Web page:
Judge Advocate General's Corps, U.S. Navy

The Judge Advocate General's Corps also known as the "JAG Corps" or "JAG" is the legal arm of the US Navy. Today the corps consists of a worldwide organization of more than 730 Judge Advocates, 30 limited duty officers (law), 500 enlisted members and nearly 275 civilian personnel, serving under the direction of the Judge Advocate General of the Navy.

The headquarters of the Judge Advocate General's Corps of the United States Department of the Navy is located at the Washington Navy Yard in Washington, D.C..


In 1775, the Continental Congress enacted the Articles of Conduct, governing the ships and men of the Continental Navy. However, soon thereafter, all of these ships were sold and the Navy and Marine Corps were disbanded. In July 1797, Congress, after authorizing construction of six ships, enacted the Rules for Regulation of the Navy as a temporary measure. Then, in 1800, Congress enacted a more sophisticated code adopted directly from the British Naval Code of 1749. There was little or no need for lawyers to interpret these simple codes, nor was there a need for lawyers in the uncomplicated administration of the Navy prior to the American Civil War.

During the Civil War, however, Secretary of the Navy Gideon Welles named a young assistant U.S. Attorney in the District of Columbia to present the government's case in complicated courts-martial. Without any statutory authority, Secretary Welles gave Wilson the title of "Solicitor of the Navy Department," making him the first House counsel to the United States Navy.

By the Act of March 2, 1865, Congress authorized "the President to appoint, by and with the advice and consent of the Senate, for service during the rebellion and one year thereafter, an officer of the Navy Department to be called the 'Solicitor and Naval Judge Advocate General.'" The United States Congress maintained the billet on a year-to-year basis by amendments to the Naval Appropriations Acts. In 1870, Congress transferred the billet to a newly established Justice Department with the title of Naval Solicitor.

In 1967, Congress decided to establish the Judge Advocate General's Corps within the Department of the Navy. The legislation was signed into law by President Lyndon B. Johnson on December 8 1967, and ensured Navy lawyers' status as staff officers within the Navy, similar to physicians and chaplains.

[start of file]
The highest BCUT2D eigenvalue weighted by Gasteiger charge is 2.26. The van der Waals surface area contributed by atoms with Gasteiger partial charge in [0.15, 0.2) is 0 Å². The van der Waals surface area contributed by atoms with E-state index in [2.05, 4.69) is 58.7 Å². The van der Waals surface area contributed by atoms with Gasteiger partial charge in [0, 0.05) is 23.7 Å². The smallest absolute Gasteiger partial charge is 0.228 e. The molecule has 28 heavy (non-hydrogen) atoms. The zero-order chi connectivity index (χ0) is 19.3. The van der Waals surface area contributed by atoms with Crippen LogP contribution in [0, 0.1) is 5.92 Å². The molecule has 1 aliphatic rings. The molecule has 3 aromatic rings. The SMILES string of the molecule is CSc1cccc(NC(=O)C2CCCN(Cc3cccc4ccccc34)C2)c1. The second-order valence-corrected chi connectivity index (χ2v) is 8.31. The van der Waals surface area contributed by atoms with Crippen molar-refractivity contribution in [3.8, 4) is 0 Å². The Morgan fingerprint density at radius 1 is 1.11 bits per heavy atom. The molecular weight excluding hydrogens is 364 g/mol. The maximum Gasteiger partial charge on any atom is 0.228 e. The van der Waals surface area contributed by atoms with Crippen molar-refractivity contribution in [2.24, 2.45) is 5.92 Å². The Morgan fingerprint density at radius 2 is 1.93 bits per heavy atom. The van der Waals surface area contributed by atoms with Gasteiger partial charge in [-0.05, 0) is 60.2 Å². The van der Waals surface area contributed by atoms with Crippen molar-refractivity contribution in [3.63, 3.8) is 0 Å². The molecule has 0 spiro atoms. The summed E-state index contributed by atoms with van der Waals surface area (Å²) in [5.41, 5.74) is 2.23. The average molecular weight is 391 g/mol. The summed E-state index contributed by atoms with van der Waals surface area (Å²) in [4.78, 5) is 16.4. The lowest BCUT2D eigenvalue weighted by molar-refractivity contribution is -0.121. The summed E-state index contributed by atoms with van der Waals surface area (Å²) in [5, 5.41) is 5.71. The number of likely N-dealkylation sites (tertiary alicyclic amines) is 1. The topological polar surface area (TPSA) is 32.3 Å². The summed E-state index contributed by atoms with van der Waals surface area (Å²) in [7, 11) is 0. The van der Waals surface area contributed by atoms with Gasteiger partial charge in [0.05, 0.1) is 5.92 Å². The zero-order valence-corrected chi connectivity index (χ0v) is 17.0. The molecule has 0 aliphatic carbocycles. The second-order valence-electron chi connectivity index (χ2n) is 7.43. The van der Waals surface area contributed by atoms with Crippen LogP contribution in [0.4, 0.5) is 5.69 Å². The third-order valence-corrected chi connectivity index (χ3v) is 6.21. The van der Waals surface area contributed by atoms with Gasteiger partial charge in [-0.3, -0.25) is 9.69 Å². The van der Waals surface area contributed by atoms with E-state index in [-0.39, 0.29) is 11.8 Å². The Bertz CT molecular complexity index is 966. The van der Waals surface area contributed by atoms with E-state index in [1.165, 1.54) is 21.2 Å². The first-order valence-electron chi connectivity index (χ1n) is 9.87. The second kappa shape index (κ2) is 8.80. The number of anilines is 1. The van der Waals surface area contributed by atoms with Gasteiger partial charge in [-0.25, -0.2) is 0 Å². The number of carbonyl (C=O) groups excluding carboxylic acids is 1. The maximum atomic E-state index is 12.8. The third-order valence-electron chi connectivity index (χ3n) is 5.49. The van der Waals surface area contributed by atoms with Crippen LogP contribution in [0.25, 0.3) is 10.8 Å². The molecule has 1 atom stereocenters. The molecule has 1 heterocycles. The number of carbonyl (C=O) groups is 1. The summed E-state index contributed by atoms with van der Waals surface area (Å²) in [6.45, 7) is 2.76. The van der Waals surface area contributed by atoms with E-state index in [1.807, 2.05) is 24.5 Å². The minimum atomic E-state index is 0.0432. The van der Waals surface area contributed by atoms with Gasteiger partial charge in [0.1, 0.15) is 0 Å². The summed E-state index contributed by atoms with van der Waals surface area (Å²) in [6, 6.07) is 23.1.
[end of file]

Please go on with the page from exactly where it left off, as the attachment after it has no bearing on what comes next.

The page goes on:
The Insignia

The official insignia of the JAG Corps consists of two gold oak leaves, curving to form a semi-circle in the center of which is balanced a silver "mill rinde" [sic], In ancient France, the fer de moline, or millrind, was a symbol of equal justice for all under the law. The two counterbalancing oak leaves are identical and connote the scales upon which justice is weighed. Oak leaves denote a corps, and symbolize strength, particularly the strength of the hulls of the early American Navy, which were oak-timbered. In the milling of grains, the millrind was used to keep the stone grinding wheels an equal distance apart to provide consistency in the milling process. It, thus, symbolizes that the wheels of justice must grind exceedingly fine and exceptionally even. In the sixteenth century, this symbol was adopted in England as a symbol for lawyers.

The millrind can also be found in both the Staff Corps Officers Specialty Insignia and in the Enlisted Rating Insignia (LN Legalman).



Naval Legal Service Offices (NLSO)

North Central







Europe and Southwest Asia

Region Legal Service Offices (RLSO)







Europe and Southwest Asia

Trial Judiciary Offices

  • Northern Circuit, Washington, D.C.
  • Central Circuit, Norfolk, VA
  • Eastern Circuit, Camp LeJeune, NC
  • Southern Circuit, Pensacola, Jacksonville, Mayport, FL
  • Western Circuit, San Diego, CA; Bremerton, WA; Camp Pendleton, CA
  • WESTPAC Circuit, Pearl Harbor, HI; Okinawa, Japan; Yokosuka, Japan

Judge Advocate General of the Navy

The Judge Advocate General of the Navy (JAG) and the Deputy Judge Advocate General of the Navy (DJAG) are appointed positions. They are both nominated by the President and must be confirmed via majority vote by the Senate. The JAG and DJAG are appointed to a four year term of office but they usually serve for three. The JAG and DJAG have historically been officers in the service of the Navy. However statute states that a Marine officer can be appointed to either position as long as he meets the requirements stated in the section. By statute the JAG is appointed as a three-star vice admiral or lieutenant general while holding office and the DJAG is appointed as a two-star rear admiral or a major general . Other than age and years of military service, there is no other statute of limitations on how many times a JAG or DJAG can be renominated for appointment to that position if the President so chooses.

List of Judge Advocates General of the Navy


See also

External links

Search another word or see millrindon Dictionary | Thesaurus |Spanish
Copyright © 2015, LLC. All rights reserved.
  • Please Login or Sign Up to use the Recent Searches feature